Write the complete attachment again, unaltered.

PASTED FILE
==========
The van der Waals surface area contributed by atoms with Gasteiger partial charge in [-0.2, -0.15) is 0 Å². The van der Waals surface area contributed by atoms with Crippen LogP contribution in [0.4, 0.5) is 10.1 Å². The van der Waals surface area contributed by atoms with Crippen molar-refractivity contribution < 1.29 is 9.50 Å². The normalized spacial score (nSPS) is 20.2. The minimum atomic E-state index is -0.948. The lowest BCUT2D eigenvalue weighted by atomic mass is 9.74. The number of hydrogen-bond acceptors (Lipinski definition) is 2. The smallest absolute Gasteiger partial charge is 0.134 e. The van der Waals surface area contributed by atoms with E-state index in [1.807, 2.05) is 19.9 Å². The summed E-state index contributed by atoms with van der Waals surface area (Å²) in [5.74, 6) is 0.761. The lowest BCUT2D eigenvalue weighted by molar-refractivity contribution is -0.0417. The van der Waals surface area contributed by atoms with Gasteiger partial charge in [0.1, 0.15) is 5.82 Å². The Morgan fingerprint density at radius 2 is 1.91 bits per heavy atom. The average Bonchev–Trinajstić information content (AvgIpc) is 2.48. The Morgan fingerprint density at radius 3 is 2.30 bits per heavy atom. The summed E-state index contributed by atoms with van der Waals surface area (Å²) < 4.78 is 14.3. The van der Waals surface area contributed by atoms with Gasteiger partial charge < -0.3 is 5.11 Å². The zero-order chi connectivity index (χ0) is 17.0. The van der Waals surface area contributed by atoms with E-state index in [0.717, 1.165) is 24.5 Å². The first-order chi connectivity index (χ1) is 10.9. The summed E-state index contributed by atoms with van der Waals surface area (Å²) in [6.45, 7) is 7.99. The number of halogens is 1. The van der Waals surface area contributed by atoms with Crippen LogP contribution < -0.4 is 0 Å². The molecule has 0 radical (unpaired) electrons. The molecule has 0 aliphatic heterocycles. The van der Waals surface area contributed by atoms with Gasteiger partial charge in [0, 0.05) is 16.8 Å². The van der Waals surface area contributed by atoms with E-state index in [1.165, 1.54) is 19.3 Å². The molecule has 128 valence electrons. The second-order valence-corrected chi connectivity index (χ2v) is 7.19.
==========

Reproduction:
The van der Waals surface area contributed by atoms with Gasteiger partial charge in [-0.2, -0.15) is 0 Å². The van der Waals surface area contributed by atoms with Crippen LogP contribution in [0.4, 0.5) is 10.1 Å². The van der Waals surface area contributed by atoms with Crippen molar-refractivity contribution < 1.29 is 9.50 Å². The normalized spacial score (nSPS) is 20.2. The minimum atomic E-state index is -0.948. The lowest BCUT2D eigenvalue weighted by atomic mass is 9.74. The number of hydrogen-bond acceptors (Lipinski definition) is 2. The smallest absolute Gasteiger partial charge is 0.134 e. The van der Waals surface area contributed by atoms with E-state index in [1.807, 2.05) is 19.9 Å². The summed E-state index contributed by atoms with van der Waals surface area (Å²) in [5.74, 6) is 0.761. The lowest BCUT2D eigenvalue weighted by molar-refractivity contribution is -0.0417. The van der Waals surface area contributed by atoms with Gasteiger partial charge in [0.1, 0.15) is 5.82 Å². The Morgan fingerprint density at radius 2 is 1.91 bits per heavy atom. The average Bonchev–Trinajstić information content (AvgIpc) is 2.48. The Morgan fingerprint density at radius 3 is 2.30 bits per heavy atom. The summed E-state index contributed by atoms with van der Waals surface area (Å²) < 4.78 is 14.3. The van der Waals surface area contributed by atoms with Gasteiger partial charge < -0.3 is 5.11 Å². The zero-order chi connectivity index (χ0) is 17.0. The van der Waals surface area contributed by atoms with E-state index in [0.717, 1.165) is 24.5 Å². The first-order chi connectivity index (χ1) is 10.9. The summed E-state index contributed by atoms with van der Waals surface area (Å²) in [6.45, 7) is 7.99. The number of halogens is 1. The van der Waals surface area contributed by atoms with Crippen LogP contribution < -0.4 is 0 Å². The molecule has 0 radical (unpaired) electrons. The molecule has 0 aliphatic heterocycles. The van der Waals surface area contributed by atoms with Gasteiger partial charge in [0, 0.05) is 16.8 Å². The van der Waals surface area contributed by atoms with E-state index in [1.165, 1.54) is 19.3 Å². The molecule has 128 valence electrons. The second-order valence-corrected chi connectivity index (χ2v) is 7.19.